Creepy Teepee in Mongolia – Different Kinds and Key Role in Mongolian Shamanism
When people crossed through a specific land in ancient times, they made a symbol on the wood, or on the ground, with stones and branches, to leave information on whether the land is safe to hunt and dwell in, or whether it is dangerous, with many accidents occurring there. The Creepy Teepee evolved from these stone and branch emblems. The Creepy Teepees began playing a key part in isolating the territory from others when the clan was formed and separated from one another.
The creepy teepees, sacred shrines where people prayed for all sorts of things, including happiness, help, and prosperity, can be found deep in the ruins of Mongolian culture. In Mongolian tradition, these creepy teepees are called as ovoos, which literally translates to "magnificent shrines/bundles."
These shrines are odd heaps of smooth stones stacked high and adorned with colorful cloth or flags. They can also be constructed from a variety of rocks, wood, garbage, and plastic trash. In Mongolian shamanism, ovoos are shrines or altars that are symbolic of deities or gods. Many of them honor celestial gods, mountain gods, ancestor spirits, and other supernatural beings.
Important Facts to Know About the Creepy Teepees
Shamanism and Creepy Teepee have a lot in common.
In the past, the most shamanic ceremonies were held at the Creepy Teepee, which served as an altar. Shamanism relates to how blessed people used to communicate with the spirit world.
Although the location of each shaman ritual varies, there is a similar pattern. The majority of shaman rituals resemble one another because they all involve connecting the shaman to the spirit world.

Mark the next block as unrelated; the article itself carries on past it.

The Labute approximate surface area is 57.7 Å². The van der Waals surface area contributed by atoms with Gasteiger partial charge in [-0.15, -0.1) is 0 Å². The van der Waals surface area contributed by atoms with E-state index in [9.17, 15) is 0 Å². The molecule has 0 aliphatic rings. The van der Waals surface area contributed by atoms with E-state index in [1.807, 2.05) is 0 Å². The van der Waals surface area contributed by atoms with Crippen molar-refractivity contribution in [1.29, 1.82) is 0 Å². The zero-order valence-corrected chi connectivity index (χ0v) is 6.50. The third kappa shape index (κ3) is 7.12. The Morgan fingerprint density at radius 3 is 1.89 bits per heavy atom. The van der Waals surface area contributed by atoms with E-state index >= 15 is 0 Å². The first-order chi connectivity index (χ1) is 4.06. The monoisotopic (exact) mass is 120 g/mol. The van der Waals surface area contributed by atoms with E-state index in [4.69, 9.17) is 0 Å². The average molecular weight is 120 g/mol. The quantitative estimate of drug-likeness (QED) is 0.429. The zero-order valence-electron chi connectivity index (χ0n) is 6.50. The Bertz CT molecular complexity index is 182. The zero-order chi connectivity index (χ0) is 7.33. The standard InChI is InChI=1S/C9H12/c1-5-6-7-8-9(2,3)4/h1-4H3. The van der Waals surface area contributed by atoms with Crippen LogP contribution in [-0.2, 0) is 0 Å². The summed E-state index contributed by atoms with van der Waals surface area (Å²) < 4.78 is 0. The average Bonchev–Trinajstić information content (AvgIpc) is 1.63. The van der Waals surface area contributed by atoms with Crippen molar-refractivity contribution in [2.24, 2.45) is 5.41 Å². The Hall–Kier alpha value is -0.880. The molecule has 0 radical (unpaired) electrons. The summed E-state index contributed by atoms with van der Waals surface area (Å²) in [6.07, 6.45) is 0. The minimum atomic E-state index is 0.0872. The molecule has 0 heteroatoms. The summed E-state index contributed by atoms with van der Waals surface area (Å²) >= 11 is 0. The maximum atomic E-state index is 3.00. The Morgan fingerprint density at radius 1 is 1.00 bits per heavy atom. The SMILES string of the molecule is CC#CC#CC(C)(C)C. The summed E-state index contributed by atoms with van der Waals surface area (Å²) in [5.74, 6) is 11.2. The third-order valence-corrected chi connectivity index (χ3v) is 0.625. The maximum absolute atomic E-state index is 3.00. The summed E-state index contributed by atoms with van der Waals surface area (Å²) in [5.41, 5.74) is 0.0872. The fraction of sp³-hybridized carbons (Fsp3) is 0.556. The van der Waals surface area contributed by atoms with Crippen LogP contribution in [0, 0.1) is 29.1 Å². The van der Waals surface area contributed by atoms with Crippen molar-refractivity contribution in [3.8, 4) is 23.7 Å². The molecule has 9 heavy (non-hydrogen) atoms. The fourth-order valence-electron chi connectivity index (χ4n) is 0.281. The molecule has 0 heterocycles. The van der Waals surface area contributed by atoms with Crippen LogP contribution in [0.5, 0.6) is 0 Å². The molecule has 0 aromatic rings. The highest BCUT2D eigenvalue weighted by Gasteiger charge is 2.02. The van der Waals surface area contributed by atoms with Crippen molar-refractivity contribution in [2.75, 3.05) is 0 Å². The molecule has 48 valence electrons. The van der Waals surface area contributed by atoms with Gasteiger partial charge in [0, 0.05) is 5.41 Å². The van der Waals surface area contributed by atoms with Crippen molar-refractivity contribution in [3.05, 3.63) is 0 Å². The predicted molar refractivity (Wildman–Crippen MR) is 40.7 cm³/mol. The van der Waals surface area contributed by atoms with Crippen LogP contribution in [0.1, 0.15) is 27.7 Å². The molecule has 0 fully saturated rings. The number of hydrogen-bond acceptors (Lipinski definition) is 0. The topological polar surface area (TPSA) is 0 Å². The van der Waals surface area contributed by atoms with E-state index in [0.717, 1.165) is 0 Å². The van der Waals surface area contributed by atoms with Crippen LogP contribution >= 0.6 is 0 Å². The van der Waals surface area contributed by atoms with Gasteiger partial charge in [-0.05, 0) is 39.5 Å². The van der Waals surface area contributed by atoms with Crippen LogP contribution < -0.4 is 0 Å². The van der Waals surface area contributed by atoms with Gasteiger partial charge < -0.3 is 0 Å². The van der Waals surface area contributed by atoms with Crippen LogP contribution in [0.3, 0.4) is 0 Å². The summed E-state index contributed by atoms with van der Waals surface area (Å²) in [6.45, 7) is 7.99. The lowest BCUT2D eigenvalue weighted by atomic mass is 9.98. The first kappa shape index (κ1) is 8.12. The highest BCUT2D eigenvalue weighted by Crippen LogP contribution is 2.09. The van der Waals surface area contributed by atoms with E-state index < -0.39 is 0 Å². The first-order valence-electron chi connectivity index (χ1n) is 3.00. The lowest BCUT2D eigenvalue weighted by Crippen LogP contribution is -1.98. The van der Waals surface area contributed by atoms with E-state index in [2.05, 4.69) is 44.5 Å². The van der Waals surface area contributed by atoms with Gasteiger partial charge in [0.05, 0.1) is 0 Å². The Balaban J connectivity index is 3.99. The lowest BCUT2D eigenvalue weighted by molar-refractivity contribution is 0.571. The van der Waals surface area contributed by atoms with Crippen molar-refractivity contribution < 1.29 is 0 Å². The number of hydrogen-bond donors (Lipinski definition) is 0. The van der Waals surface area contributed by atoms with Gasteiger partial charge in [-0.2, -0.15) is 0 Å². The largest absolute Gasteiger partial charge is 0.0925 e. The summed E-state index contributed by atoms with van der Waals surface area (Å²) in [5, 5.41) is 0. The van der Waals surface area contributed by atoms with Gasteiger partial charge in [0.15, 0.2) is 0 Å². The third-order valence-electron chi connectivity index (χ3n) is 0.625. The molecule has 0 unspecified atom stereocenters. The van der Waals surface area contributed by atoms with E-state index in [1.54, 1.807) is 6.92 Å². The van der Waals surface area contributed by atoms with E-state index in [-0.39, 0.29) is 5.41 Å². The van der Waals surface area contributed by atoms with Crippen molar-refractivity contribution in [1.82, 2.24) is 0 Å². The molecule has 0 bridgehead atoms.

While the origins of the Creepy Teepee can be traced back to shamanism, they are now Buddhist shrines where Mongolians pray to the spirits and gods.
The Healing Powers of the Creepy Teepee are incredible.
Shamanic healing is a still-practiced rite that has yielded astonishing outcomes. Shamans do this through a variety of rites and practices. However, depending on the culture, norm, and place, the process, tools, symbolism, and ceremonies may differ. Regardless, healing is typically viewed as a three-way relationship between the shaman, the spirit, and the client.
Healing is a fundamental principle of shamanic, regardless of where it is practiced. Shamans heal members of the community at Creepy Teepee shrines at the peaks of the mountains in Mongolia.
Customs of the Creepy Teepees
It is customary for worshippers to halt and circle a Creepy Teepee three times in a clockwise fashion if they cross it. This helps them have a safer journey. Worshippers usually add to the pile by throwing rocks into it. People may leave various offerings such as money, milk, or sweetmeats in other scenarios. If you're in a hurry and can't stop to round the temple, blasting your horn while passing is allowed.
At the conclusion of the summer, Creepy Teepee altars are frequently used for Heaven worship rites. Worshippers place a tree branch or a stick atop the mound and bind a khadag (a blue silk cloth that represents the open sky and Tengger, the sky spirit)
After that, a fire is lighted and food offerings are made, followed by ritual dances and prayers. Finally, with the food left over from the offerings, a feast may be held.
Traditional Ceremonies in a Creepy Teepee
Mongolians used to believe that offering blood from murdered animals as a sacrifice would bring them favorable health and knowledge benefits. Worshippers would also light flames near shrines in the hopes of purifying people's spirits. Similarly, people used to give the spirit dairy products in exchange for good luck. This is the only custom that is still practiced today.
Communism and the Creepy Teepee
Various forms of religion, like Creepy Teepee worship, were forbidden in Mongolia during the communist time, which is an interesting fact. However, many continued to practice this religion in secret.